A campaign for the Royal Family to return the world’s most expensive cut diamond to its rightful home in India has been reignited since Queen Elizabeth II‘s death.
Kohinoor, or Syamantaka (स्यमन्तक), is the name for the 105-carat diamond, estimated to be worth $591 million. It is currently mounted on a crown that sits on display with the Crown Jewels in the Tower of London.
The crown was worn by Queen Elizabeth and will be passed down to Camilla Queen Consort. But like most “British” treasures, it was stolen during colonisation.
The earliest record of the jewel dates back to the 12th century when it was likely found in the Golconda mines in southern India. It originally sat in the Hindu Bhadrakali Temple in what’s now the state of Andhra Pradesh and is said to belong to the Goddess Bhadrakali of Warangal.
The diamond was stolen several times in history and by 1800 was in the hands of the 11-year-old Sikh Maharajah of Lahore Duleep Singh in an area that now covers northern India and Pakistan. The region was the last to hold off colonisation but eventually fell in 1849 after a devastating British invasion.
The Kohinoor is the most expensive diamond in the world. The diamond originally belonged to a Hindu temple.
An object of British loot, It was forcibly seized from an 11 year old child Duleep Singh in a treaty after defeating him in war
The diamond adorns the English crown today pic.twitter.com/PP2iU00U3X
— Mr.B (@BharadwajAgain) September 11, 2022
The jewel was surrendered to the Crown as part of a peace treaty after thousands of Indians and Pakistanis were killed. Of course, India and Pakistan are new nations whose borders were drawn by the British following their capture, dividing communities along that border that lived together for millennia.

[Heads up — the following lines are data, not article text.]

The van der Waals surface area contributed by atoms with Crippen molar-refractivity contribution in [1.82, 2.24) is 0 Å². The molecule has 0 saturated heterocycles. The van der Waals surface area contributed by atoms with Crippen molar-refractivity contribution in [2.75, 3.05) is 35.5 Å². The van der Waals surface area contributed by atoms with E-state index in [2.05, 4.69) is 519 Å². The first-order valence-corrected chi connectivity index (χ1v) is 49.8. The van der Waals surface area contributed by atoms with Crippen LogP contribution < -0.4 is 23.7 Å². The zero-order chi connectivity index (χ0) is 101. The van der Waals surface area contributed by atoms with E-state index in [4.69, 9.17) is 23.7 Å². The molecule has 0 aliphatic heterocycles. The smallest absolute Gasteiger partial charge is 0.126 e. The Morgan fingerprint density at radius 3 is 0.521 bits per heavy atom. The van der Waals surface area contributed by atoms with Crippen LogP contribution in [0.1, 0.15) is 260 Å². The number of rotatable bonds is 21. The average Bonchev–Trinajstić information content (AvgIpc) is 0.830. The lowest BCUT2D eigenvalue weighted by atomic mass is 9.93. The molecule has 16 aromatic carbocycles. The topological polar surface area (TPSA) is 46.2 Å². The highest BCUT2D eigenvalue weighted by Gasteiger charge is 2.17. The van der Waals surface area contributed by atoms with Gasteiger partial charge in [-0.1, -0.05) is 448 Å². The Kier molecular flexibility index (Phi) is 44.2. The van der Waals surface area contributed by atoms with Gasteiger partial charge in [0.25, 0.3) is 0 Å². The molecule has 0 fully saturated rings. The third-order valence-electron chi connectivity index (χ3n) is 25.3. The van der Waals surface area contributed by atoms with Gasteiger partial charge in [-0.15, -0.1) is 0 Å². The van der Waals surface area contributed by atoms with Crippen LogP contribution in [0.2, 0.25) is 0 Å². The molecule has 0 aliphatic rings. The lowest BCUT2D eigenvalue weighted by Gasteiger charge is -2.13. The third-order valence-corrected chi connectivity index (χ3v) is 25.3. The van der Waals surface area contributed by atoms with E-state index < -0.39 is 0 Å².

“The gem called the Kohinoor … shall be surrendered by the Maharajah of Lahore to the Queen of England,” the peace treaty said.
Indian parliamentarians signed a letter to Britain in 2000 calling for its return but were unsuccessful.
“It is a stark reminder of what colonialism truly was: shameless subjugation, coercion, and misappropriation,” Indian MP at the time Shashi Tharoor wrote in the letter.
When former UK Prime Minister David Cameron visited India in 2013 the public outcry grew louder. But he said if he were to give one thing back he’d have to give everything the British stole from India back and …yeah?
“If you say yes to one [request], you suddenly find the British Museum would be empty. I am afraid to say, it is going to have to stay put,” he said
Yes, the British Museum would indeed be empty. Nothing on display belongs there. All of it is loot from colonised nations, many of which are poverty-stricken.
After Elizabeth, her consort inherits Kohinoor. Was originally stolen from Bhadrakali Amman temple in Warangal by Delhi Sultanate, later acquired by British.
They are never giving it up, as if they start returning stolen colonial artefacts, entire British museum would be empty. pic.twitter.com/mUFNyn5HR8
— Cogito (@cogitoiam) September 10, 2022
British rule of India lasted 200 years until 1947. After 75 years of Indian independence and one dead British monarch, many are saying it is finally time for the Crown to give up the diamond and countless other treasures it stole. But unsurprisingly, we’ve seen no indications of capitulation.
The Queen Consort is due to wear the crown at King Charles III’s coronation, following the Queen’s funeral.
Where my south asians at? Somebody run and grab the kohinoor, it’s right there!
— Joy.mainah (@Jumainah_Nasir) September 14, 2022
The Horniman Museum in London returned artifacts stolen from Nigeria in August after a public campaign. It wasn’t the first nor will it be the last. The King’s going to have to address these calls sooner or later.